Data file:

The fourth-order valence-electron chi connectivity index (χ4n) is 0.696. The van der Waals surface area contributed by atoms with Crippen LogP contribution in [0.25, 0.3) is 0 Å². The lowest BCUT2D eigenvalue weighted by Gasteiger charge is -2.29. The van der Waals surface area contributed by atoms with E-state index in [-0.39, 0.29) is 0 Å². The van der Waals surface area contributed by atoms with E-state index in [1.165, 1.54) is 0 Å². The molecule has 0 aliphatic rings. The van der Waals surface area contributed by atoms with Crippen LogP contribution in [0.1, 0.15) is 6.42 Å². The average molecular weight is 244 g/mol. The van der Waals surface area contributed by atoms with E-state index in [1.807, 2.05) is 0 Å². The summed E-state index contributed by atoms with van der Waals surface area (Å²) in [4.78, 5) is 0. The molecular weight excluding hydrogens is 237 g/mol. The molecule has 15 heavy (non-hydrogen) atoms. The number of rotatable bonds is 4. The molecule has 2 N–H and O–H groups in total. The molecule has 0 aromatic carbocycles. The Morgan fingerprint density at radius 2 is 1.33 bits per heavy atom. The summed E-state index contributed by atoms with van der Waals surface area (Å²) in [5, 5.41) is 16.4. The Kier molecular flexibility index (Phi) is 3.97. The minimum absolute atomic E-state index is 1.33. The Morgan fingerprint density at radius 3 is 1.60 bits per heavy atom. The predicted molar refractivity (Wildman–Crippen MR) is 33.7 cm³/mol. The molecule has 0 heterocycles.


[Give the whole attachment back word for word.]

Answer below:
The fourth-order valence-electron chi connectivity index (χ4n) is 0.696. The van der Waals surface area contributed by atoms with Crippen LogP contribution in [0.25, 0.3) is 0 Å². The lowest BCUT2D eigenvalue weighted by Gasteiger charge is -2.29. The van der Waals surface area contributed by atoms with E-state index in [-0.39, 0.29) is 0 Å². The van der Waals surface area contributed by atoms with E-state index in [1.165, 1.54) is 0 Å². The molecule has 0 aliphatic rings. The van der Waals surface area contributed by atoms with Crippen LogP contribution in [0.1, 0.15) is 6.42 Å². The average molecular weight is 244 g/mol. The van der Waals surface area contributed by atoms with E-state index in [1.807, 2.05) is 0 Å². The summed E-state index contributed by atoms with van der Waals surface area (Å²) in [4.78, 5) is 0. The molecular weight excluding hydrogens is 237 g/mol. The molecule has 15 heavy (non-hydrogen) atoms. The number of rotatable bonds is 4. The molecule has 2 N–H and O–H groups in total. The molecule has 0 aromatic carbocycles. The Morgan fingerprint density at radius 2 is 1.33 bits per heavy atom. The summed E-state index contributed by atoms with van der Waals surface area (Å²) in [5, 5.41) is 16.4. The Kier molecular flexibility index (Phi) is 3.97. The minimum absolute atomic E-state index is 1.33. The Morgan fingerprint density at radius 3 is 1.60 bits per heavy atom. The predicted molar refractivity (Wildman–Crippen MR) is 33.7 cm³/mol. The molecule has 0 heterocycles.